Homes & Gardens

HISTORIC REVIVAL Antiques and earthy colours complement the character of an Arts & Crafts home in Tasmania

An Arts and Crafts home located in an iconic area of Tasmania has been given a new lease of life with William Morris prints and a moody palette


Step over the threshold of Ethelmont Rise, the beautiful home of Emma and Stuart Burgess, and you are immediatel­y immersed in a sense of nostalgia. Timeworn pieces fill this special property – from the mustard lampshades that are original to the house to the handsome antique dresser, a family heirloom that is now filled with warm yellow vintage French pottery from Poterie du Soleil.

‘The ochre tones have informed the colour palette throughout this house,’ says Emma.

The hillside Arts and Crafts house has picturesqu­e views down to the River Derwent and across to

Sandy Bay from the front, while from the back, you look up to dramatic Mount Wellington. ‘The mountain and water influence the feel of each day,’ says Emma. Built originally in 1929 on the Ethelmont Estate owned by Charles Ernest Webster, the house was first lived in by the Clennett sisters, followed by an elderly couple. ‘You can feel the palpable sense of history: spaces had been left largely untouched and our renovation has been very respectful of the Arts and Crafts architectu­re.’

The chalet-style house retains its original sash windows – lovingly restored – and has three bedrooms. Upstairs, there is a twin room with antique beds, said to have come from the Ritz hotel in Paris, while downstairs there are two elegant doubles. At the end of the hallway, a family space leads into a kitchen and dining area. A salvaged window was added and the kitchen now has views out to the garden and the mountain beyond.

The couple bought the property four years ago to use as a bolthole away from the hectic bustle of their lives in Sydney, where Emma is a headteache­r and Stuart is a horticultu­rist. ‘I discovered Hobart in my 20s – it has a great cosmopolit­an feel and a way of getting under your skin,’ says Emma. ‘It is a wonderful escape for us and our three girls: Isabella, 18, Molly, 12, and Charlotte, nine.’

In 2018, Emma enlisted the design services of Australian stylist Sarah Andrews, who helped to create a scheme for the house. Two years on with the renovation­s complete, the property is now also rented occasional­ly via Airbnb. ‘The structure of the house was sound, but decorative­ly it needed a lot of work,’ says Emma. Peeling bedroom wallpapers were stripped back and replaced with William Morris designs. ‘Ceiling timbers were restored and carpets pulled up – but we left surfaces unsanded as we were keen to preserve the original integrity,’ she says.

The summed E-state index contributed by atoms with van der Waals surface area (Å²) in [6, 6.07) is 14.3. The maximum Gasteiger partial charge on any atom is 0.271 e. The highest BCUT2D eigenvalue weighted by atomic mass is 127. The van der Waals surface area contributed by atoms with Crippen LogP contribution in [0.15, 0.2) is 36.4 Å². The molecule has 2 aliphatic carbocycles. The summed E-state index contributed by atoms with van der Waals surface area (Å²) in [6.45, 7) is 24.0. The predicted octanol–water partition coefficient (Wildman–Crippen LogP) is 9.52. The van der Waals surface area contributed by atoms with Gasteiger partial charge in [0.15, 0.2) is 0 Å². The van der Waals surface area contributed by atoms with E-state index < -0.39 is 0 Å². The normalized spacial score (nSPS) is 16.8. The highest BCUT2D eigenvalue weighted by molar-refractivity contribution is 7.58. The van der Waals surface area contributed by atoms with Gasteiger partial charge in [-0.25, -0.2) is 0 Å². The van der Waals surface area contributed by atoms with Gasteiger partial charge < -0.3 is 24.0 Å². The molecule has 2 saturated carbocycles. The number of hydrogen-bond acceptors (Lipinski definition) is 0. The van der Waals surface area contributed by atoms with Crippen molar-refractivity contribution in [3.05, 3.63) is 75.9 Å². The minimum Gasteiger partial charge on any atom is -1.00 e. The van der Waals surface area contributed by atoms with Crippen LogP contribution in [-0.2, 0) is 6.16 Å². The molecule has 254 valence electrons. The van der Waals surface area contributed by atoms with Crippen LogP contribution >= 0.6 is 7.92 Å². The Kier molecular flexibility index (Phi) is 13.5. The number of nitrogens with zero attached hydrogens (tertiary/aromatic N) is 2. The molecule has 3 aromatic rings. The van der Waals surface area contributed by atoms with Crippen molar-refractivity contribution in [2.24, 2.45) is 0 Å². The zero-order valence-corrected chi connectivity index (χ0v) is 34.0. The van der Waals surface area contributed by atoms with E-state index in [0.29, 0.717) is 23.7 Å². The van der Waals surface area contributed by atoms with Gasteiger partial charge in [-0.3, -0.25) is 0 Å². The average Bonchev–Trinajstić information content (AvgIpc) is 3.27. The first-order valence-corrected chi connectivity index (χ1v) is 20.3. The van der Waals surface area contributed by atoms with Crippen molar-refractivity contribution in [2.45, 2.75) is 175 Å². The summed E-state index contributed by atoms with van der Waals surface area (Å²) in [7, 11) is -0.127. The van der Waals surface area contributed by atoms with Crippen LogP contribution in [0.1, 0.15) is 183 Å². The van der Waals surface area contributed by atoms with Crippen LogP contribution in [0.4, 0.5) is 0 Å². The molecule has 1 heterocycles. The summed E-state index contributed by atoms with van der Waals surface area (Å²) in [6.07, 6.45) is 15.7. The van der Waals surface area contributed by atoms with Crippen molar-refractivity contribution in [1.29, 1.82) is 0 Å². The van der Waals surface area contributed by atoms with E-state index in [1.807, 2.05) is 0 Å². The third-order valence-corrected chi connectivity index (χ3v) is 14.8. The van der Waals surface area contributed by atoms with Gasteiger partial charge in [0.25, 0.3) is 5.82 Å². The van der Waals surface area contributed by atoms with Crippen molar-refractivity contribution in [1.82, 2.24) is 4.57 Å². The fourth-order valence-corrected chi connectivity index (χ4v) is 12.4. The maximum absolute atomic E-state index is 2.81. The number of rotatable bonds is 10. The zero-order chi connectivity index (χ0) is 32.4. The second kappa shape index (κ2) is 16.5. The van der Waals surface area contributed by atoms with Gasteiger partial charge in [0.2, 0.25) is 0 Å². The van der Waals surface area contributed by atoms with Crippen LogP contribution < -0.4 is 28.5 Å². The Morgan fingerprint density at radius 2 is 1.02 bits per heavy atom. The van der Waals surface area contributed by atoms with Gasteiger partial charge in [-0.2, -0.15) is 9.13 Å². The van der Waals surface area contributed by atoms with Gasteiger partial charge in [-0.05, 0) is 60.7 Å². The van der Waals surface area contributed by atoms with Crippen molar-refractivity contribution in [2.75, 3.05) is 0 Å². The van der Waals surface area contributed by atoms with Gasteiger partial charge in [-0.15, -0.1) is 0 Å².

While Stuart acted as project manager, Emma worked her magic filling the space. ‘I am an avid collector and love the mix of antiques, newer details and more decorative finds. I am constantly on the hunt – ebay, Gumtree, our local antiques emporiums.’ In the kitchen, a 200-year-old French dining table is juxtaposed with contempora­ry painted units – upcycled from the family’s Sydney home – while zellige tiles from Morocco are teamed with classic brass hardware. In the bathroom, an antique cabinet has been repurposed by Stuart with legs removed and modern basins added, to create a bespoke vanity. ‘Stuart has a very practical, can-do attitude,’ says Emma. ‘He is very tolerant of my ideas and I love that he is able to turn them into reality!’

The house, painted in warm lime-wash shades of Blue Spruce, Chintz Grey and Triple Lead by Porter’s Paints, is punctuated with textiles in softer tones of rust, pale pink and oatmeal. Everywhere you look there are abundant floral arrangemen­ts. ‘Everything in our house has been lovingly put together,’ says Emma. ‘It is a very soulful place and we all feel very sentimenta­l about coming home.’

Emma Burgess shares her style vision and loves


Drill Hall Emporium in New Norfolk, Tasmania, and La Maison in Sydney.


The amazing zellige tiles in our kitchen.


Sarah Andrews and Sibella Court.


Musée de l’orangerie in Paris.


The importance of sustainabi­lity.


Sydney’s Archibald Prize, Art Gallery NSW. DESIGN HERO William Morris.


A handstitch­ed paper dress lithograph by Tasmanian Simone Pfister.

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Antique furniture, including a French zinc-topped table and English oak chairs, ensures timeworn charm.
Antique dining table and chairs, Sally Beresford
KITCHEN-DINER Antique furniture, including a French zinc-topped table and English oak chairs, ensures timeworn charm. Antique dining table and chairs, Sally Beresford
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